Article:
Week 4 of OpenEdMOOC is about Creating, Finding, and Using Open Educational Resources. I don’t plan do fulfill the task of delivering a 1 hour lecture using OERs, but I was curious how much I would be able to find and how much I would need to create by myself. I was surprised how easy it was to find things. This is the short message of this post.
If you are interested in a little example from the History of Data Communication, read on.
I have long thought that one day I should create a little graphic, perhaps even an animation, about the OSI 7 layers model, because whenever I saw such a graphic on the web, I was frustrated that it did not emphasize the few aspects that I found fascinating when we built prototype OSI networks.
The basic idea of the services is very simple: Think of two 7-story buildings. In the left-hand one, on the 7th floor, someone wants to send a message to their peer on the 7th floor of the other building. For this purpose, he or she just turns to their aides on the floor below to get this done, without need to think about how all the lower 6 floors of all buildings will collectively delivery that service. The aides on floor 6, in turn, use the services of the all the lower 5 floors in just the same way, and so on.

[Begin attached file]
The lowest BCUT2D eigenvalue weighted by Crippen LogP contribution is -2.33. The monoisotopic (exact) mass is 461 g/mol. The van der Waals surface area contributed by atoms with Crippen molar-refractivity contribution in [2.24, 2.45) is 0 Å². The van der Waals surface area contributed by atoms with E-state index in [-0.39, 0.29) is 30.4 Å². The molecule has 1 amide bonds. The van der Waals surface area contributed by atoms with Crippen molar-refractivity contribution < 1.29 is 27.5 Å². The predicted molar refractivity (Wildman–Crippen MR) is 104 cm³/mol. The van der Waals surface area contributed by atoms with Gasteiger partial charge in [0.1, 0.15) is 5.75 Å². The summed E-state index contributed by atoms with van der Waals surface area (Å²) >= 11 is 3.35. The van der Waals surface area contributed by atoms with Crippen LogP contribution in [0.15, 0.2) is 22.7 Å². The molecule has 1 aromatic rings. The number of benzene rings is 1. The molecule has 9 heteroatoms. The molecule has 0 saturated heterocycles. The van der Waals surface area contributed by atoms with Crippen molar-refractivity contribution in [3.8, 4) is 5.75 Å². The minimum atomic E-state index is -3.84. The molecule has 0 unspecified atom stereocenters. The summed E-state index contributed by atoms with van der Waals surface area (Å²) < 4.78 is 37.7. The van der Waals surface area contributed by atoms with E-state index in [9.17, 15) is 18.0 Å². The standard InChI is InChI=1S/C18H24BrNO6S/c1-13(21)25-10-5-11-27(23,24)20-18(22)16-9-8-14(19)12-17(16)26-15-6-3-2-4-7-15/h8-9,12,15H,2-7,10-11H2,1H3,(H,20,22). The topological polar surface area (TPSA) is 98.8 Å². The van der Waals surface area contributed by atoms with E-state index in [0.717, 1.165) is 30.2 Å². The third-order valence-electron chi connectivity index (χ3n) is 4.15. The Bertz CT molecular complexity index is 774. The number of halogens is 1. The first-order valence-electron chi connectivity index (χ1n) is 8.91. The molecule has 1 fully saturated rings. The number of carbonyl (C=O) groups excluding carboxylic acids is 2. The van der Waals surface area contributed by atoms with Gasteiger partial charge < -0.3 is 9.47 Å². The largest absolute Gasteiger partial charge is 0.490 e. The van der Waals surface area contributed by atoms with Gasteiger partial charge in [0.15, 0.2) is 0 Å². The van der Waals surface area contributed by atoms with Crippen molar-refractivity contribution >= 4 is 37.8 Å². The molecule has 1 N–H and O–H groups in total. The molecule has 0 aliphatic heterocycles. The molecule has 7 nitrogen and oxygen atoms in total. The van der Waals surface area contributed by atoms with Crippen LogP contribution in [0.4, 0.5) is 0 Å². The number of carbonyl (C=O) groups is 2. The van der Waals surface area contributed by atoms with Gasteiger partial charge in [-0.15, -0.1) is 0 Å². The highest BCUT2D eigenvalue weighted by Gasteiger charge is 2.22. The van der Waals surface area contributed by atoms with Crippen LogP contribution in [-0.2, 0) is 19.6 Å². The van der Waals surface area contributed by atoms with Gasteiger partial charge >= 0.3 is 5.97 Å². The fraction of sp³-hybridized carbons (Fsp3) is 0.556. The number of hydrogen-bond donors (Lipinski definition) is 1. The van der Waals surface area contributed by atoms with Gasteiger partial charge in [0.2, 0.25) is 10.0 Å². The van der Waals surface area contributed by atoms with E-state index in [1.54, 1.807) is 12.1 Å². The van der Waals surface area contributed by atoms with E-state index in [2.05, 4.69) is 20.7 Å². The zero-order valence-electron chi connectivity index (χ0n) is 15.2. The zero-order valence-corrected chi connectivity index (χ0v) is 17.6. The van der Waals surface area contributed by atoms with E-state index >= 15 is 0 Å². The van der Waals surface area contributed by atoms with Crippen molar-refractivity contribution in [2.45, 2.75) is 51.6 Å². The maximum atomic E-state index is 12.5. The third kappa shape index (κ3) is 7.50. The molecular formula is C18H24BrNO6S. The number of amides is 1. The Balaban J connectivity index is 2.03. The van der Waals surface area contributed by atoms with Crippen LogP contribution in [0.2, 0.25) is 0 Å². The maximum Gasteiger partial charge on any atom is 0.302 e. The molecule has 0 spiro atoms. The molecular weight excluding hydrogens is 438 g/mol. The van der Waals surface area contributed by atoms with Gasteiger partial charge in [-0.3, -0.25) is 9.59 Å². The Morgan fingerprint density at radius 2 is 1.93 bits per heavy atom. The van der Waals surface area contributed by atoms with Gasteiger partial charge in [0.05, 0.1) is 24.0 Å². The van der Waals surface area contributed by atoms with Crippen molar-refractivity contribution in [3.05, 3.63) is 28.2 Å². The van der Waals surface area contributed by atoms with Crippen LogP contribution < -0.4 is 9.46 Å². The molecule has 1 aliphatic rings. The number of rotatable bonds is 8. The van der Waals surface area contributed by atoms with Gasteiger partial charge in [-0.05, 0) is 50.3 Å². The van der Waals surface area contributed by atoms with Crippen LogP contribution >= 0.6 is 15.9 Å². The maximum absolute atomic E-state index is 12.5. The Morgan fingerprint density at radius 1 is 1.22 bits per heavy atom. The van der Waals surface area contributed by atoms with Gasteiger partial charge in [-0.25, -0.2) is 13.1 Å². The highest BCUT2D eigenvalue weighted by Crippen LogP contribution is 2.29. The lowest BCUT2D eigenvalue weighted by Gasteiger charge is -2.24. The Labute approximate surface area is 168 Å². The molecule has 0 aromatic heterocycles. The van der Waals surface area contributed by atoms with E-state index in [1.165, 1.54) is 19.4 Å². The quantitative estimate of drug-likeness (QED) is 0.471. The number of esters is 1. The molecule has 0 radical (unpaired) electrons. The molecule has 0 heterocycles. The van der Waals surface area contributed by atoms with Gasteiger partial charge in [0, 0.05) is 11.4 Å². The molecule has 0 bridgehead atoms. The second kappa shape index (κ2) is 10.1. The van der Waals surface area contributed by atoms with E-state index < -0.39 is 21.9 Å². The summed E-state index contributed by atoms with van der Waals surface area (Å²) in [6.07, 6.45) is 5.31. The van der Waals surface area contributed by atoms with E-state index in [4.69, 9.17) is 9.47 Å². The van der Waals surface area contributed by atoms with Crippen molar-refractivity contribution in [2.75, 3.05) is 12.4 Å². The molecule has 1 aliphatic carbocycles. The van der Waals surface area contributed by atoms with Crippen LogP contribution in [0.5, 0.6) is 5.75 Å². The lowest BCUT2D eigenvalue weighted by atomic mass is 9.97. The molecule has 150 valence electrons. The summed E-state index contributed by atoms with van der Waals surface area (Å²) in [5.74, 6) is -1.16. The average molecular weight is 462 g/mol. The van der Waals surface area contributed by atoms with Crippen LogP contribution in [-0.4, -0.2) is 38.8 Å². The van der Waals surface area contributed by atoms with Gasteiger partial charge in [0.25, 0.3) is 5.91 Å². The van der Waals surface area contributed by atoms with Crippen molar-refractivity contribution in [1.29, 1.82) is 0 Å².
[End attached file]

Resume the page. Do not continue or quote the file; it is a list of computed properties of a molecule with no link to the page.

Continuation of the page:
Now all graphical descriptions that I had seen on the web, enumerated the seven services one after the other, in a loveless way, as if it was a bothersome obligation, such that the listener (if he was not yet asleep) found himself wondering: now what is the difference between transport layer (4) and network layer (3) whose descriptions sounded pretty much the same? (Or likewise, between TCP and IP?) Graphics that left out any 3-floor buildings in between, did not make clear the relaying and routing function of layer 3 and the end-to-end function of layer 4.
Today, the first OER that I found was sufficiently emphasizing both sorts of stacks. I think this is good news.
Source: lecture 1, slide 18, from MIT OCW, CC-BY-NC-SA.